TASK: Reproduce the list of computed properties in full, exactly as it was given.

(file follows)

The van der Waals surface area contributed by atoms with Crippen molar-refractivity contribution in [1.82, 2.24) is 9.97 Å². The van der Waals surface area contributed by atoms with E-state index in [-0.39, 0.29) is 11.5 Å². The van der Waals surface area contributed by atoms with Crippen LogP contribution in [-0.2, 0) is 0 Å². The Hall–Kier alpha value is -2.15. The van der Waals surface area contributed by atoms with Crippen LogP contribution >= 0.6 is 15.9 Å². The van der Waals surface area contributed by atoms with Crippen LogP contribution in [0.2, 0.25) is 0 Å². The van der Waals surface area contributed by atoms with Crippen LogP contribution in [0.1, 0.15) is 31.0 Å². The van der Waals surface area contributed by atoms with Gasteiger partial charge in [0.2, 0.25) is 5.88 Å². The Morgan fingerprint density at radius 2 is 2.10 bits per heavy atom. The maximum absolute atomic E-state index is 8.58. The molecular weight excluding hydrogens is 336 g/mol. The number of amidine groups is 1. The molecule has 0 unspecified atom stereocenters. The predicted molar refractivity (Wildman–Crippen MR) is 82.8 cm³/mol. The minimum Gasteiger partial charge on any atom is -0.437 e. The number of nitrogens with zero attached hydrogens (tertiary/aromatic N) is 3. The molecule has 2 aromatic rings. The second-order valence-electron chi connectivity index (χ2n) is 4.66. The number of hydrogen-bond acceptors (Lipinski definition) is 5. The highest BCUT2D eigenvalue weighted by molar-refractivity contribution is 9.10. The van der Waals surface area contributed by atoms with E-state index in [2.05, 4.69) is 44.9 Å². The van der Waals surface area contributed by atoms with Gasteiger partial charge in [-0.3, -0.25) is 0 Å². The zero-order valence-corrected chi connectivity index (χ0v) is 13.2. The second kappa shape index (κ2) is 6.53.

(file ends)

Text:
The van der Waals surface area contributed by atoms with Crippen molar-refractivity contribution in [1.82, 2.24) is 9.97 Å². The van der Waals surface area contributed by atoms with E-state index in [-0.39, 0.29) is 11.5 Å². The van der Waals surface area contributed by atoms with Crippen LogP contribution in [-0.2, 0) is 0 Å². The Hall–Kier alpha value is -2.15. The van der Waals surface area contributed by atoms with Crippen LogP contribution >= 0.6 is 15.9 Å². The van der Waals surface area contributed by atoms with Crippen LogP contribution in [0.2, 0.25) is 0 Å². The van der Waals surface area contributed by atoms with Crippen LogP contribution in [0.1, 0.15) is 31.0 Å². The van der Waals surface area contributed by atoms with Gasteiger partial charge in [0.2, 0.25) is 5.88 Å². The Morgan fingerprint density at radius 2 is 2.10 bits per heavy atom. The maximum absolute atomic E-state index is 8.58. The molecular weight excluding hydrogens is 336 g/mol. The number of amidine groups is 1. The molecule has 0 unspecified atom stereocenters. The predicted molar refractivity (Wildman–Crippen MR) is 82.8 cm³/mol. The minimum Gasteiger partial charge on any atom is -0.437 e. The number of nitrogens with zero attached hydrogens (tertiary/aromatic N) is 3. The molecule has 2 aromatic rings. The second-order valence-electron chi connectivity index (χ2n) is 4.66. The number of hydrogen-bond acceptors (Lipinski definition) is 5. The highest BCUT2D eigenvalue weighted by molar-refractivity contribution is 9.10. The van der Waals surface area contributed by atoms with E-state index in [2.05, 4.69) is 44.9 Å². The van der Waals surface area contributed by atoms with Gasteiger partial charge in [-0.3, -0.25) is 0 Å². The zero-order valence-corrected chi connectivity index (χ0v) is 13.2. The second kappa shape index (κ2) is 6.53.